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|Type:||Artigo de periódico|
|Title:||Pretreatment of corn oil for physical refining|
|Abstract:||Crude corn oil that contained 380 ppm of phosphorus and 5% of free fatty acids was degummed, bleached, and winterized for physical refining. The pretreatment and the steam-refining conditions were studied in pilot plant scale (2 kg/batch). The efficiency of wet degumming and of the total degumming processes, at different temperatures, was evaluated. TriSyl silica was tested as an auxiliary agent in the reduction of the phosphorus content before bleaching. The experimental conditions of the physical refining were: temperature at 240 or 250 degrees C; 8 to 18 mbar vacuum, and distillation time varying from 1 to 3 h. Degumming at 10 or 30 degrees C resulted in the removal of more phosphorus than at 70 degrees C. Water degumming was more efficient than the processes of total degumming or acid degumming. Corn oil, degummed at 10 or 30 degrees C, after bleaching passed the cold test, irrespective of the degumming agent used. Degumming and winterization took place simultaneously at these temperatures. The pretreatment was able to reduce the phosphorus content to less than 5 ppm. The amount of bleaching earth was reduced by carrying out dry degumming or by using silica before bleaching. Corn oil acidity, after physical refining, varied from 0.49 to 1.87%, depending on the residence time. Contrary to alkali refining, physical refining did not promote color removal due to the fixation of pigments present in the crude corn oil.|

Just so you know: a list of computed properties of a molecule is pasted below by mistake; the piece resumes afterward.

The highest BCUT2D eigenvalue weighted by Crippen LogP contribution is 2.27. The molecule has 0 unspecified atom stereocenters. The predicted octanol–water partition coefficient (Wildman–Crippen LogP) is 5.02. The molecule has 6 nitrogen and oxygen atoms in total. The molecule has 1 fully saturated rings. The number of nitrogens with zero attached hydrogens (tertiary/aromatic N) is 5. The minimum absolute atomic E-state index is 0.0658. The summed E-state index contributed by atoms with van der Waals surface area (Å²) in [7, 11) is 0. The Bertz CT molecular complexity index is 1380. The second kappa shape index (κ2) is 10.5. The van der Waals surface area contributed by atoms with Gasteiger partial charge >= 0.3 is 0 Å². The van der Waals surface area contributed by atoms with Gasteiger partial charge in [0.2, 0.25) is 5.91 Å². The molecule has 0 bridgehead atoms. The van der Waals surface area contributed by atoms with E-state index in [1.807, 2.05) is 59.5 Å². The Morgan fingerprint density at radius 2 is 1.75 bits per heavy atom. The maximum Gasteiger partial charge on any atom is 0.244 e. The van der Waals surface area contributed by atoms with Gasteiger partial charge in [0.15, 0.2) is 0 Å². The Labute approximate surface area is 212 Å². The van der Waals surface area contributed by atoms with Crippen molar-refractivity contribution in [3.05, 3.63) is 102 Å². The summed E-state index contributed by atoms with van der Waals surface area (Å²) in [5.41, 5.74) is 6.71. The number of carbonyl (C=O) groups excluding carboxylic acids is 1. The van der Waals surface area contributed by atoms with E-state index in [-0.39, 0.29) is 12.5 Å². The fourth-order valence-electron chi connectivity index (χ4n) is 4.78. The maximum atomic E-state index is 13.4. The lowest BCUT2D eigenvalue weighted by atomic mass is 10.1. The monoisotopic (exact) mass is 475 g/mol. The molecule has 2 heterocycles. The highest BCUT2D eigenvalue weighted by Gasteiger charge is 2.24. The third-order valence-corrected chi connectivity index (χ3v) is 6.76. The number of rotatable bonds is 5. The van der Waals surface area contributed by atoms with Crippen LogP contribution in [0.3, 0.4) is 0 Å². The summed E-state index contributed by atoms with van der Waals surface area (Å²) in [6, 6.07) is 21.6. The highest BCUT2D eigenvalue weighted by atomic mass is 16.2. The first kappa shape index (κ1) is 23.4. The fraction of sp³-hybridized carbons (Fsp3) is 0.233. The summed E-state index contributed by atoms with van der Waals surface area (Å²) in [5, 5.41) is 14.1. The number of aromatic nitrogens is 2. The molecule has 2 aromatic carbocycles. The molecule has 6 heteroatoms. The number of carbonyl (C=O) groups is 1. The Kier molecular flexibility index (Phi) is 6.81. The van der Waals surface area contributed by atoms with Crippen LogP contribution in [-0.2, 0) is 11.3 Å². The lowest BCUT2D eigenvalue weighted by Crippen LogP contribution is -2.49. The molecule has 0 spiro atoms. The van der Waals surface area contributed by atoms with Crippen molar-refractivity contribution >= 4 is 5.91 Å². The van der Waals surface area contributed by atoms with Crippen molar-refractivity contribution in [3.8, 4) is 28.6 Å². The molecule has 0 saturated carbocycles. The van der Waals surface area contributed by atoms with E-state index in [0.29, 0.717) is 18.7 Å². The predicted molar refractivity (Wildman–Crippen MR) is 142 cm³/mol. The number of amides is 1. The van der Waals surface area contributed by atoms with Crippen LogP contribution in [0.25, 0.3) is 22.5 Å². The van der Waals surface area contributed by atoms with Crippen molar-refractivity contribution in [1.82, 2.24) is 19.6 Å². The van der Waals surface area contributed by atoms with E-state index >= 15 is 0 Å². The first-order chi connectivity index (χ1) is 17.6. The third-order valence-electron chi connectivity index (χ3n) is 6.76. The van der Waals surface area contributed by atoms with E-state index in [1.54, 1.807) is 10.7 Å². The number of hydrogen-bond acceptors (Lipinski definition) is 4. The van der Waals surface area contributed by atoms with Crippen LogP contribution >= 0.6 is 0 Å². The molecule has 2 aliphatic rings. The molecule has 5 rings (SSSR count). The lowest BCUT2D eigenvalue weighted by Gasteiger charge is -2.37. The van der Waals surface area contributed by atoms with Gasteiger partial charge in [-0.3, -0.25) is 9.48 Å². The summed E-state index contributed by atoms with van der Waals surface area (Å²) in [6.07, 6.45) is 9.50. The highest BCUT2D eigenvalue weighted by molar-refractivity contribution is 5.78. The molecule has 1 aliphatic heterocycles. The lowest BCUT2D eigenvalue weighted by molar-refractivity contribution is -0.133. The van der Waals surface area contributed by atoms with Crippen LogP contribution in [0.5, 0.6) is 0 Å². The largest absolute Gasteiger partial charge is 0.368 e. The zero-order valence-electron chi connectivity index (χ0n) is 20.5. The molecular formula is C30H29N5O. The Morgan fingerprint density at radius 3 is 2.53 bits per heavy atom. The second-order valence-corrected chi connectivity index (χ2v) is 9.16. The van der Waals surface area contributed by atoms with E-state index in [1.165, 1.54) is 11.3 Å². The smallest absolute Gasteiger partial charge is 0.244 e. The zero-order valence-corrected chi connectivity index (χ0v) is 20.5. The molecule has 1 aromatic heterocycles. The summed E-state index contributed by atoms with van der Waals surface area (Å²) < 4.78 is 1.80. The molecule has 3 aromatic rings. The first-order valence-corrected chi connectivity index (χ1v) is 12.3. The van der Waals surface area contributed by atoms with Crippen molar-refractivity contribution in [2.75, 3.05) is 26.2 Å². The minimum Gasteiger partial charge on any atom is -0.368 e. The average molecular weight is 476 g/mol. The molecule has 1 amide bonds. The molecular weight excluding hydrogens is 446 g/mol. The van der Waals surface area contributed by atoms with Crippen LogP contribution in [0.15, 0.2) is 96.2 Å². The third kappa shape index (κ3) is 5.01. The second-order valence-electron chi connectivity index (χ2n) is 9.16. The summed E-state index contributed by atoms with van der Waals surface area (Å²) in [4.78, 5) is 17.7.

|Editor:||Amer Oil Chemists Soc|
|Citation:||Journal Of The American Oil Chemists Society. Amer Oil Chemists Soc, v. 75, n. 10, n. 1411, n. 1415, 1998.|
|Appears in Collections:||Unicamp - Artigos e Outros Documentos|
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